Los Angeles

Hundreds Speak Out Against Los Gatos North 40 Project

Council meeting packed with residents concerned about congestion and how it changes town's character

Hundreds of Los Gatos residents showed up at the Tuesday night Town Council meeting to speak out about the controversial North 40 project.

Developers want to build hundreds of homes and commerical space on 44 acres between Highway 17 and Los Gatos Boulevard, just south of Highway 85, but many residents feel the project doesn't fit with the town's general plan.

The proposal calls for tearing out an orchard and building 320 homes and 66,000 square feet of retail stores.

"It doesn't follow the town's specific plan," said Cindy Schneider. "It's not the look and feel of Los Gatos."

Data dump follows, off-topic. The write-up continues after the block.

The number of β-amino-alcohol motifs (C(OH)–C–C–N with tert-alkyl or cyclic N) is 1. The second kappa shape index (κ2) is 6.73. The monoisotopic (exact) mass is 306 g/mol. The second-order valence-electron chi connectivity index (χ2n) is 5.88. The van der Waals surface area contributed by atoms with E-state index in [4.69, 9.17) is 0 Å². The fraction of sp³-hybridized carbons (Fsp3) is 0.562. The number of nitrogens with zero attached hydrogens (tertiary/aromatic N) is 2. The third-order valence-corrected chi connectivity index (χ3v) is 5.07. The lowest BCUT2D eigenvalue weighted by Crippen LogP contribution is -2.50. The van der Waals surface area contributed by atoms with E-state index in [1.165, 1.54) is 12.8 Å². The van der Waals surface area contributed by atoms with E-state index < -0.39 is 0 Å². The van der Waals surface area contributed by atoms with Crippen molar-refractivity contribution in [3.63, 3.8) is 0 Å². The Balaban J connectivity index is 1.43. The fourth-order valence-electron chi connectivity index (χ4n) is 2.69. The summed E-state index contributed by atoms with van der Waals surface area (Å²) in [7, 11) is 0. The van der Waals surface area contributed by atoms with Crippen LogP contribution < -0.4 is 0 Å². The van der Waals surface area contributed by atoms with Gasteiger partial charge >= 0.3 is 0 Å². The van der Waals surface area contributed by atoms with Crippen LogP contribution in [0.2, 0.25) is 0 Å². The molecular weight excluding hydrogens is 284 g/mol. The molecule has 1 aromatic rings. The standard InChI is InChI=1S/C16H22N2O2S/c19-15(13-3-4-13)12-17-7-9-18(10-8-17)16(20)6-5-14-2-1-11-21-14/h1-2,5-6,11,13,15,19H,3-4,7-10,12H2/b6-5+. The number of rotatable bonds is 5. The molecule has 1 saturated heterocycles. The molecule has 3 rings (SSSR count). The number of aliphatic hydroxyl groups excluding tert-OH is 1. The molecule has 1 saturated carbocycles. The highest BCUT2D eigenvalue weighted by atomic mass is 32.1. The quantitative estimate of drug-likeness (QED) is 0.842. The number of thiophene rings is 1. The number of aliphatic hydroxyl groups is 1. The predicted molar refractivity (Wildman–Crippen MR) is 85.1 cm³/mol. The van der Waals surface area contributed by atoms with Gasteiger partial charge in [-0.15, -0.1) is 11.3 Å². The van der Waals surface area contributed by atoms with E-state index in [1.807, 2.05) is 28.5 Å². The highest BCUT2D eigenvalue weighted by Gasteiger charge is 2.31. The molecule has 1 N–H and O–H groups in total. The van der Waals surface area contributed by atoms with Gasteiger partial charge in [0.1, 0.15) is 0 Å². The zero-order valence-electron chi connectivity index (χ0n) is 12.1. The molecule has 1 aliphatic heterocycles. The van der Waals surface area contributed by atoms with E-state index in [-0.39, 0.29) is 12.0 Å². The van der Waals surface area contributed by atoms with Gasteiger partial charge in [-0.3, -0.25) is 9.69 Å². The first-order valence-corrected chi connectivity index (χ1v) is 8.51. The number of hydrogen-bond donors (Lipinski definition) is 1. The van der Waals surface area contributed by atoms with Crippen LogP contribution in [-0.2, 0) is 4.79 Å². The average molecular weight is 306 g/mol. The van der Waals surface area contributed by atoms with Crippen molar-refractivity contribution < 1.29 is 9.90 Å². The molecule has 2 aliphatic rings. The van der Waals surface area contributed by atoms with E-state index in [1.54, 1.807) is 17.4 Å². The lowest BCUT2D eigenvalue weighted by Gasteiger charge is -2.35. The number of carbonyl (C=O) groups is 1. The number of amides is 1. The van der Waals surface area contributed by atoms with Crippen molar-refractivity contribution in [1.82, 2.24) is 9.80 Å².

There are also concerns about traffic.

"I think we are going to become gridlocked and become like Los Angeles," said Lainey Richardson, a Los Gatos native.

Others worry the proposed big box stores will hurt small business owers downtown.

"We can't afford to have 300-400 people a week shop elsewhere when these downtown businesses are already fighting so hard to hold on," said former Los Gatos Mayor Sandy Decker.

But a few business owners near the North 40 support the development beacause it will likely increase foot traffic in the area.

The developer for the project, Grosvenor Americas, did not immediately respond to requests for comment.

In a letter sent to the town manager last month, attorneys for the developer said reducing the number of housing units would be inconsistent with the density bonus law and the Housing Accountability Act and threatened to sue if the town denies the planning application.

The Town Council has scheduled a special meeting for Thursday for additional public comment.

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